iPad Security Tip #1: Use (Simple) Passcode Lock

Recently my iPad was stolen. Boy was I glad that I had enabled all the security that I had! I made it harder for the thieves to access my data. And from what I can tell by trying to track my iPad using FindMyiPhone on iCloud (https://www.icloud.com/#find), and also thankfully set up correctly before the theft, the thieves haven’t been able to crack my passwords to get my data or get online. Whew.

It’s important that you set up a passcode lock to be activated immediately when you close your iPad case, put your iPad to sleep, or turn it off. Here’s a quick video (2:54 min) on how to set up and use a simple Passcode Lock (using iOS 7).

Steps for Setting Up a Simple Passcode on Your iPad (iOS 7):

1. Turn on your iPad.

2. Go to Settings.

3. Choose General from the left hand pane.

4. In the right hand window, scroll down to Passcode Lock.

5. Tap on Passcode Lock.

6. In the new screen, tap on Turn Passcode On. Enter a 4 digit numerical password. Ideally it would contain 4 different numbers and something not that easy for another person to guess.

7. Re-enter in the passcode you had chosen. Your passcode is now set up.


On the same screen, turn the option called “Erase Data” to ON. This means that after 10 failed attempts to get into your iPad, your data will be wiped.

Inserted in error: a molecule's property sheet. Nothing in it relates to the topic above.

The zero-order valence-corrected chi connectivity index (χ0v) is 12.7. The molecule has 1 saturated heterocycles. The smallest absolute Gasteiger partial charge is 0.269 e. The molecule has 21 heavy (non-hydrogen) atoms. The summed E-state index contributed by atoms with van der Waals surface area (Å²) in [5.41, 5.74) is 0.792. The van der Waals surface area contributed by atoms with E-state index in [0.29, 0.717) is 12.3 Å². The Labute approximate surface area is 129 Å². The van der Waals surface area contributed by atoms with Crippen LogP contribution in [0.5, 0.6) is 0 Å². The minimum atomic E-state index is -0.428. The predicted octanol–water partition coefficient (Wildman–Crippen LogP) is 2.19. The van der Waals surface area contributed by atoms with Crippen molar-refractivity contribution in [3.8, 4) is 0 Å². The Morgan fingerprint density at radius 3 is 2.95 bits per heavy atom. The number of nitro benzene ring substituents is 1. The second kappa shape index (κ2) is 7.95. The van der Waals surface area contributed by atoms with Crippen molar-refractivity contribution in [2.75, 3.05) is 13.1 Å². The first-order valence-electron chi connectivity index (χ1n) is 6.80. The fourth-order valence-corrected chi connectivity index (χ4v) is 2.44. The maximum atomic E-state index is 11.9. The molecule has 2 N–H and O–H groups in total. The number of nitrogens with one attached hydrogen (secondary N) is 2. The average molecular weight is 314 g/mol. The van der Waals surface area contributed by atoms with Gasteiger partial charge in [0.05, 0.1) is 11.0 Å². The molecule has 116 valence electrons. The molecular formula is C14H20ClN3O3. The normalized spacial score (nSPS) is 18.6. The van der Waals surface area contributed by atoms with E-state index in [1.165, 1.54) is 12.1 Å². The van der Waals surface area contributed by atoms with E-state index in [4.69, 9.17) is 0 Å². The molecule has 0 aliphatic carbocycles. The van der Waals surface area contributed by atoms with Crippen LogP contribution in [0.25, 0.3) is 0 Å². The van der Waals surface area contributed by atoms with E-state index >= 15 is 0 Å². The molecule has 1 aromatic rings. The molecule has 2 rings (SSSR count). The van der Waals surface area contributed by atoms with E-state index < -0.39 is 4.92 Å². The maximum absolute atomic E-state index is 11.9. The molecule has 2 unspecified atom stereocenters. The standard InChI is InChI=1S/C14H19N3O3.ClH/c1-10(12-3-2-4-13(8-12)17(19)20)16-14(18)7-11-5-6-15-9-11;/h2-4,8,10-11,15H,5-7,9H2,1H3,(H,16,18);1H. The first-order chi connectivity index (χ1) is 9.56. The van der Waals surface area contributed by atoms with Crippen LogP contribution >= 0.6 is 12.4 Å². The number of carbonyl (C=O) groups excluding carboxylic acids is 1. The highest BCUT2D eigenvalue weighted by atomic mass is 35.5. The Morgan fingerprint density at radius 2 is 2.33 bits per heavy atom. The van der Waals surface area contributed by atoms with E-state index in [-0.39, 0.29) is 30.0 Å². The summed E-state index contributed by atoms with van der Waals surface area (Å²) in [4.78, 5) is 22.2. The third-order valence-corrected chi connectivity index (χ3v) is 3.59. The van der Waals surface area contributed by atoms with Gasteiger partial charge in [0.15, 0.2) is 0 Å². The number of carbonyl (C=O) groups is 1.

Then, at the top of this screen, click on General to go back one screen. Turn the slider ON for the option called Lock/Unlock. This means that when you close your iPad cover (for most iPad covers), your iPad will be locked automatically. And when you open your iPad, you will be required to unlock it.

Questions? Please ask. Thanks for following along. Susan

Published by

Susan Wheeler

I love to provide technology skills training and help in the workplace. There are so many wonderful tools and resources available to you so if you are not sure where to start, you’ve come to the right place.

5 thoughts on “iPad Security Tip #1: Use (Simple) Passcode Lock

  1. Very nicely explained. What are the options if the password is forgotten? Let’s say one has a senior moment, LOL.

    1. Hi Mary Anne, sorry for the response delay. Good question!

      If you forget your passcode, you will need to restore your device.

      Here’s one way how to restore your iPad, assuming that you have iTunes as your backup source (instead of iCloud). That means I’m assuming that at some point in the past, you have connected your iPad to your computer and backed up all your information to iTunes. (If you haven’t, then you can still restore your iPad, up to step 6 below, but you may only have the factory settings restored, not all of your own data, depending on how you have synced your data. See my note below on the latter.)

      1. Insert your USB cable from your iPad into your computer that you use to sync from. Do not plug the other end into your iPad (yet). Let that part dangle.

      2. Start iTunes on your computer.

      3. Turn off your iPad. (Hold down the Power button until you see the message to Swipe to turn the iPad off. Swipe and turn the iPad off).